Before the days of Internet and email, meta job boards and webinars, Wharton apparently mailed a bulletin to all of its graduates, listing job openings around the world. Without that photocopied, probably stapled, 10-15 page letter, John M. Gray WG87 would not have gotten wired into one of the most peculiar fields you’ll ever find a Wharton MBA.

To understand the importance of a mailed bulletin, we have to go back to 1987 at a time when Gray faced a career choice that many power couples still confront nearly 30 years later. Coming out of Wharton, Gray had a job offer at First Union, but he wasn’t infatuated with it and his soon-to-be wife’s legal job in the District of Columbia was better. So he followed her.

Gray had expected to go into management consulting after Wharton. Today, he realizes he was about a decade ahead of that curve. In the late ’80s, firms like McKinsey and BCG were looking for young professionals who could be molded in the firm’s image. Gray was 32 in 1987, several years older than his average classmate, and older than the typical recruiter that consultancies sent to campus. He had been a corporate litigator before Wharton, so he not only was older, he was already experienced in the ways of business.

So instead of breaking into management consulting, he was forced to sit on his hands in Washington and wait for an opportunity, and that’s when the Wharton job bulletin arrived. Inside, one job was listed for the District—a position with the Grocery Manufacturers Association (GMA) that required 20 years of consumer goods industry experience.

Although he did not possess those 20 years, Gray confessed as much in a letter to the GMA asking for a meeting. He mailed it on a Thursday. He got a call from the leader of the trade association on the very next Sunday. By Monday, he was having a “lovely conversation” with the gentleman. The man did not have a job for Gray, but told the young Wharton alum not to accept a job offer without talking with him first. Three weeks later, Gray had offers from a law firm and Amtrak.

In his second meeting with the GMA chief, the man asked Gray what he used to earn as a litigator, then proceeded to tell Gray he had created a position for him at that exact salary. The man had hired someone else for the position Gray originally applied for, but wanted Gray to come in and assist. His official titles became vice president of education and industry affairs counsel, whereby he provided antitrust counseling and corporate governance guidance.

The opportunity landed Gray on a first-name basis with the “who’s who of American corporations,” from Coca-Cola to Procter & Gamble, from Smucker’s to General Mills. And it led to a career in the trade association field. In 1994, Gray left GMA to become an executive director and general counsel for the Food Distributors International, representing wholesale grocery and food-service distributor companies.

Then he received another one of those calls, this time from the Healthcare Distribution Management Association (HDMA), in 2004. He’s been CEO there ever since and, again, has landed an opportunity to work with and for titans of industry, which is energizing for Gray.

“I think we’re the only trade group in Washington with three Fortune 30 companies in it,” he says.

He tackles multiple issues, from changing technology and industry standards to, of course, regulatory and legislative issues. Recently, his association succeeded in passing through Congress and the president a new federal law pre-empting the individual efforts of the 50 states to trace pharmaceuticals in the supply chain. The industry’s solution is an operational, electronic, 2-D barcode-based system that, when established, will be able to trace every drug product in the U.S.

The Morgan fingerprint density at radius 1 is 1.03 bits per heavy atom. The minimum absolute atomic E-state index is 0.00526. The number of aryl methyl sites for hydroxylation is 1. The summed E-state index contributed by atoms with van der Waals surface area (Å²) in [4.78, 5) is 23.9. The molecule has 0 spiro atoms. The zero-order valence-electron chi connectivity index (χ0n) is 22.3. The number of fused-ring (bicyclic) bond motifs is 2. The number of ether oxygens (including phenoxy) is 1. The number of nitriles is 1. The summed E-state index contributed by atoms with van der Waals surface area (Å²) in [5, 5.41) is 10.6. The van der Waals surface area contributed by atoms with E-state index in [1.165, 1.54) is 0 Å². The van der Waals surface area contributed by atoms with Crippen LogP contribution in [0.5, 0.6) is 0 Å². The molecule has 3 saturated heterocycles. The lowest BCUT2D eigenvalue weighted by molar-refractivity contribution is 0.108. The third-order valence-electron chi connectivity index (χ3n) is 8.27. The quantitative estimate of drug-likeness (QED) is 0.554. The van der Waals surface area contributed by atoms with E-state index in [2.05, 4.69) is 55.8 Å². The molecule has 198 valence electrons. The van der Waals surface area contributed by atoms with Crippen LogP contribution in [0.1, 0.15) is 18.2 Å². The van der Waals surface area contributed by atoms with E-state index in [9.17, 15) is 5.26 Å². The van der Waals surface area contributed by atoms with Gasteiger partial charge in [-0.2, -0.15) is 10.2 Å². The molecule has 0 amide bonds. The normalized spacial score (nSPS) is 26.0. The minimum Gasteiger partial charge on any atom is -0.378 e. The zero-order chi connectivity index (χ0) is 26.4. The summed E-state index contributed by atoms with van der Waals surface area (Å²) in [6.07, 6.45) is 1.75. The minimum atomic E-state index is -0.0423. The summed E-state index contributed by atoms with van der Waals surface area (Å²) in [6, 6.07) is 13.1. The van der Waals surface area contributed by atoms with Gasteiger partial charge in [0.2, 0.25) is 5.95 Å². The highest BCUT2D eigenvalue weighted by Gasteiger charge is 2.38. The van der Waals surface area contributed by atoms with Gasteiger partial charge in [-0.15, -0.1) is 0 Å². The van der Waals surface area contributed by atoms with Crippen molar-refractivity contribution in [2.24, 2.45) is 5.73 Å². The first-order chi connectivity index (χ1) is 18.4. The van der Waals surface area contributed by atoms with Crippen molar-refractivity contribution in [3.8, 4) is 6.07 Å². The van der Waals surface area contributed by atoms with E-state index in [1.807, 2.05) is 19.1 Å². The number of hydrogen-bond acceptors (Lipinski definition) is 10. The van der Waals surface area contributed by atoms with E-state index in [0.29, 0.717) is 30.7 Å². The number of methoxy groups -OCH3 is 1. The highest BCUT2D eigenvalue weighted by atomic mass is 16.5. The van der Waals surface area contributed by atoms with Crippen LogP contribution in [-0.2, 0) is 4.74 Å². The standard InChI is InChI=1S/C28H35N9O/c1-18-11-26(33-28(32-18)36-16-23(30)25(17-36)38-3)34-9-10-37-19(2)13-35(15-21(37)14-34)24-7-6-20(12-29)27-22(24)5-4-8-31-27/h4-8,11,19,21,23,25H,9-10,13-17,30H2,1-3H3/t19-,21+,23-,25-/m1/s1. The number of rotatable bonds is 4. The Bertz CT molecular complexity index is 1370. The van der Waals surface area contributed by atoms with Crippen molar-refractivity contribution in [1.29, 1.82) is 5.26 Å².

It is his business knowledge that he leans on now more than his legal expertise. The skill he relies on most? Compromise. Those three Fortune 30 firms (McKesson, AmerisourceBergen and Cardinal Health) represent 90 percent of the industry; 30 other member firms represent the rest.

“You always have that tension of the big guys versus the little guys,” Gray says. “Something like this could blow up in a nanosecond,” he also says, while commending his member companies for their civility and willingness to compromise.

Gray ensures that the HDMA agenda features issues of concern to the entire industry and that push the whole industry forward. He succeeds by being a good listener and by surrounding himself with a top-notch team that keeps him abreast of, and confident in, the association’s next political and technological moves. He listens to the member companies to learn how the association’s initiatives might impact them on the ground, but is also sure that he can explain the association’s point of view when the member companies object or ask for further clarification.

“We don’t pretend to be smarter than them … but you learn to speak up,” Gray says.

There’s one important skill that Gray cites for his success, though, that probably comes more from his liberal arts undergrad experience at William & Mary and his law school days at the University of Virginia—that is, the ability to communicate and write.

“Sometimes in business, it is sorely lacking,” he says.

Even without being told that today’s Wharton MBAs experience a first-rate communications track on campus, Gray is quick to promote the idea of more MBAs joining the ranks of trade associations (he doesn’t think he’s ever come across one other Wharton MBA in his field in Washington).

Perhaps this article will serve the same role as a mailed job bulletin for today’s Wharton MBA students, something that leads to a rewarding, not-run-of-the-mill 30-year career.